Tax on overseas income – It could be higher than you think..

Tax on overseas income – It could be higher than you think..

 

Do you earn income overseas? A recent case highlights why you might pay more tax than you thought on foreign income.

If you are an Australian resident and earn income from overseas, such as income from investments, sale of assets such as property, distributions from foreign trusts, etc., you will generally need to declare that income in your Australian tax return. If you have paid tax in a foreign country on that income, you might be able to claim a foreign tax offset to reduce your Australian tax liability.

Sounds simple enough but a recent case highlights where problems can occur and you might end up paying a lot more tax than you thought.

The taxpayer in this case was a resident of Australia but was taxed in the US on gains they made on interests in US real estate. Most of the gains they made were taxed at a concessional rate of 15% (rather than the normal rate of 35%) because the interests had been held for more than one year. Some of the gains were ultimately taxed at 35% in the US.

The capital gains were also taxed in Australia and qualified for the general CGT discount of 50%.

As the taxpayer was a resident of Australia and had paid tax on the US gains, the taxpayer claimed a foreign income tax offset for all of the US tax they paid. However, the ATO amended the tax assessment and only allowed a tax offset for slightly less than 50% of the tax they paid in the US.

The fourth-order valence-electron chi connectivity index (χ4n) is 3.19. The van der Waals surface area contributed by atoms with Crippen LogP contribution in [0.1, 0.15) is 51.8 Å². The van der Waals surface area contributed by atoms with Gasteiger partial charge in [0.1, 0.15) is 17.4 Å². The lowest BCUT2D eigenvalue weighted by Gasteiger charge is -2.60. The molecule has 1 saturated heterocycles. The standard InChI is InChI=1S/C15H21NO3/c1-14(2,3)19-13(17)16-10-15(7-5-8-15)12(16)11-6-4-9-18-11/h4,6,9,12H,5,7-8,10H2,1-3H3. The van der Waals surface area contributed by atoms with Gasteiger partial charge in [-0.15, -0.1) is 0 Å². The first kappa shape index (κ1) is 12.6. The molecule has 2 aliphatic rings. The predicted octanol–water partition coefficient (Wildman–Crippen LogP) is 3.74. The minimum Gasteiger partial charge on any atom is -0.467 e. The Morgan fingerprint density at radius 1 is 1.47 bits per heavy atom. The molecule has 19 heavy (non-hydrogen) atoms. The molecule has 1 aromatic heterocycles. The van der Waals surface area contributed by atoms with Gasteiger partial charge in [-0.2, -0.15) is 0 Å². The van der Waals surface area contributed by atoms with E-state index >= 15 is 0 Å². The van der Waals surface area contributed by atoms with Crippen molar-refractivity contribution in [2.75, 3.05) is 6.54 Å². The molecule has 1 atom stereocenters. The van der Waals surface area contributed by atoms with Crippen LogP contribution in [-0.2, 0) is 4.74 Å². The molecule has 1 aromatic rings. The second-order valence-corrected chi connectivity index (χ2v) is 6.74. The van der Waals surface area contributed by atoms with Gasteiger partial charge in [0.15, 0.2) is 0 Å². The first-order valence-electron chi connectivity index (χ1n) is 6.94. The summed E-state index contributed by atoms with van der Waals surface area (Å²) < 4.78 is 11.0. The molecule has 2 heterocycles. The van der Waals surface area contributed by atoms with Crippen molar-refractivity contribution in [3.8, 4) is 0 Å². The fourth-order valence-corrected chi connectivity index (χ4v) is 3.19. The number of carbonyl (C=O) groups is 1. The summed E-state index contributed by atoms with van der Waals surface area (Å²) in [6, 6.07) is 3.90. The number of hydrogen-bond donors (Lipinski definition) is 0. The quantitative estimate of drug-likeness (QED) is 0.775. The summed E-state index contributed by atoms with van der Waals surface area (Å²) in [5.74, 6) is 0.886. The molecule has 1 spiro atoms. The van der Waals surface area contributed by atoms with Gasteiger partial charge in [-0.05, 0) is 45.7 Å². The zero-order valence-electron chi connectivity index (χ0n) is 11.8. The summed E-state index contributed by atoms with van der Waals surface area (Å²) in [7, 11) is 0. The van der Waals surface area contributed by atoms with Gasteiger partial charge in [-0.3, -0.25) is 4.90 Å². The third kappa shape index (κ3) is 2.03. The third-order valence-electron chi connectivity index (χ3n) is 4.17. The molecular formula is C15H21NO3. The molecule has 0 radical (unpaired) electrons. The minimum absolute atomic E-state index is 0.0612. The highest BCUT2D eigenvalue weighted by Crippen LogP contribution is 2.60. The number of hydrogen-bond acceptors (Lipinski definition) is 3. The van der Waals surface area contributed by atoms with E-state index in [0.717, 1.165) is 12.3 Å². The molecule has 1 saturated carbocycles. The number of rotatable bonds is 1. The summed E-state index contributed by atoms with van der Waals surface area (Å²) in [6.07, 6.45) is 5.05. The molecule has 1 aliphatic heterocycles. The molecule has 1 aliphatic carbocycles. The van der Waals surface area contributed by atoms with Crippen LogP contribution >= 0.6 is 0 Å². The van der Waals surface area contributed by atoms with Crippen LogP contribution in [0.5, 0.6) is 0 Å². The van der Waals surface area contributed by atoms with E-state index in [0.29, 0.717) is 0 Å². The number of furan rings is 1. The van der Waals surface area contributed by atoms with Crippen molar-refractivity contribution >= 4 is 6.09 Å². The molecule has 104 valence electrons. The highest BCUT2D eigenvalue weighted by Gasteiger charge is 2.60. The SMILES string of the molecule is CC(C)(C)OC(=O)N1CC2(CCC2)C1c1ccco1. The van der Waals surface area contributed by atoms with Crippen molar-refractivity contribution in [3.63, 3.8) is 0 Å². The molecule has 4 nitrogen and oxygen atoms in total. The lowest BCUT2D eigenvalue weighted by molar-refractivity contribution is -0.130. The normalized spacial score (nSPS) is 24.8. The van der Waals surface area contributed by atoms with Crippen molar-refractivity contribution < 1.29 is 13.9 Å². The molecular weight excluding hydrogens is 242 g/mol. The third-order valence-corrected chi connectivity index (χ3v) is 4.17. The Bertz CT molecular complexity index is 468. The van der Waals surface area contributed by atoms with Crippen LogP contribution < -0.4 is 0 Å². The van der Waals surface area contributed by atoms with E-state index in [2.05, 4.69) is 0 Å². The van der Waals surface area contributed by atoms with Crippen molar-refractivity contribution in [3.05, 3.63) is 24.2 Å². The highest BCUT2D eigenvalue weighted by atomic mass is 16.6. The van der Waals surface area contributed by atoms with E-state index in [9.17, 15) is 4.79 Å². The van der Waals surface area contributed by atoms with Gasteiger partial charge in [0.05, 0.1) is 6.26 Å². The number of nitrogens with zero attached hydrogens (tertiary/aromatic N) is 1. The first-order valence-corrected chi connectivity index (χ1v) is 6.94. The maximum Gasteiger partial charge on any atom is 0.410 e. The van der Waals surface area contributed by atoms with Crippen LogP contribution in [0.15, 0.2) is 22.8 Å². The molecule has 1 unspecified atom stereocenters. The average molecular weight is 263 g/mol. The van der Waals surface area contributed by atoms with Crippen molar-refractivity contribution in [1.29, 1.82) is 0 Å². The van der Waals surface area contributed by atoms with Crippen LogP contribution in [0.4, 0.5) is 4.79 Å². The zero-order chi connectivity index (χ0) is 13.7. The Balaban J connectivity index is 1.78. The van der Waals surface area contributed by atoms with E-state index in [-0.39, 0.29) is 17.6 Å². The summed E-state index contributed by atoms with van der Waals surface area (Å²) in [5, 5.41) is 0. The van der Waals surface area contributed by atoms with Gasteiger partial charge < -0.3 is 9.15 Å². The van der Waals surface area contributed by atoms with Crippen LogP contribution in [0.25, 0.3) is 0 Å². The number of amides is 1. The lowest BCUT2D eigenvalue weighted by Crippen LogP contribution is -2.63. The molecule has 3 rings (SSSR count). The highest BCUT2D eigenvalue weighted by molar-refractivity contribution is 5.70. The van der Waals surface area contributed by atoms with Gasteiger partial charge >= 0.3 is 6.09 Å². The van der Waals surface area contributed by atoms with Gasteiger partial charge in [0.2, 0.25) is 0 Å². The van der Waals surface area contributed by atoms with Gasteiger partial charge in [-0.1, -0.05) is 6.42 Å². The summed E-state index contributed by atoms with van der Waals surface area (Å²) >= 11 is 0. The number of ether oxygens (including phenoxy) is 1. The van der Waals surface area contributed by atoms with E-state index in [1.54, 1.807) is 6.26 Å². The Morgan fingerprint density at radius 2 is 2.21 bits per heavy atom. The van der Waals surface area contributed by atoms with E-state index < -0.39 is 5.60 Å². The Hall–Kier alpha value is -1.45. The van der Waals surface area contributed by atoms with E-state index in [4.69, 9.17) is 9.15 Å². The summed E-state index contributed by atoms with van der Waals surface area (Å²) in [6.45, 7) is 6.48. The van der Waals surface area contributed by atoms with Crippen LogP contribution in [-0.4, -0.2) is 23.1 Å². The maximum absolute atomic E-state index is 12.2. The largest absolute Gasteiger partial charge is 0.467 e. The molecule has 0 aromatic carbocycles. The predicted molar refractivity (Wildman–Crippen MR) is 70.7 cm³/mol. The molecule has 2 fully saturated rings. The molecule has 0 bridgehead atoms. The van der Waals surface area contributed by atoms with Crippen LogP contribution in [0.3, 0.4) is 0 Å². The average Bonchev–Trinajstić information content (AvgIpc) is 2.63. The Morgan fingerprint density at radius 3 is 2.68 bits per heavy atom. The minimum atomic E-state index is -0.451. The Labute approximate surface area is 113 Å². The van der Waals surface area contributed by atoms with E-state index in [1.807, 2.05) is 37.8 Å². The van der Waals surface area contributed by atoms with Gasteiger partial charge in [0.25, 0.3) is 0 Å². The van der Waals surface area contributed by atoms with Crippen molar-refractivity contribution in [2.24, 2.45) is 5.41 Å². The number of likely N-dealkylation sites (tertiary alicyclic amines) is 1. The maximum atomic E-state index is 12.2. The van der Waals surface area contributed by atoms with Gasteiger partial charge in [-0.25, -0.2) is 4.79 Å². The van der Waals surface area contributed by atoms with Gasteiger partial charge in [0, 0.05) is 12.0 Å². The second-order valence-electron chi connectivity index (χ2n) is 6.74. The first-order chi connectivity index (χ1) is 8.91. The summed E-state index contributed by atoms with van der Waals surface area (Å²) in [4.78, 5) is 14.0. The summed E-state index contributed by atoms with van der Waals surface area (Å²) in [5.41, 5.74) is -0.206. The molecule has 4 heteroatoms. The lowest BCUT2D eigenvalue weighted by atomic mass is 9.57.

The problem for the taxpayer was that while the US and Australia both have tax concessions for longer term capital gains, they operate quite differently. The US applies a lower rate to the whole gain while Australia applies a normal tax rate to half of the gain. Unfortunately for the taxpayer, the Federal Court held that the Commissioner’s approach was correct. If foreign tax has been paid on an amount that is not included in your assessable income then you cannot claim a foreign tax offset on it. In this case, the portion of the capital gain that was exempt from Australian tax because of the CGT discount, was not included in assessable income.

It is not uncommon for people who have made capital gains on foreign assets to assume that they get all of the tax back that they paid overseas. Unfortunately, that’s not necessarily the case and often only a partial credit is available, if at all.

Contact PrimeAdvisory for professional advice on transactions overseas that may affect your taxable income.

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Key Considerations For Grandparents Funding Private School Fees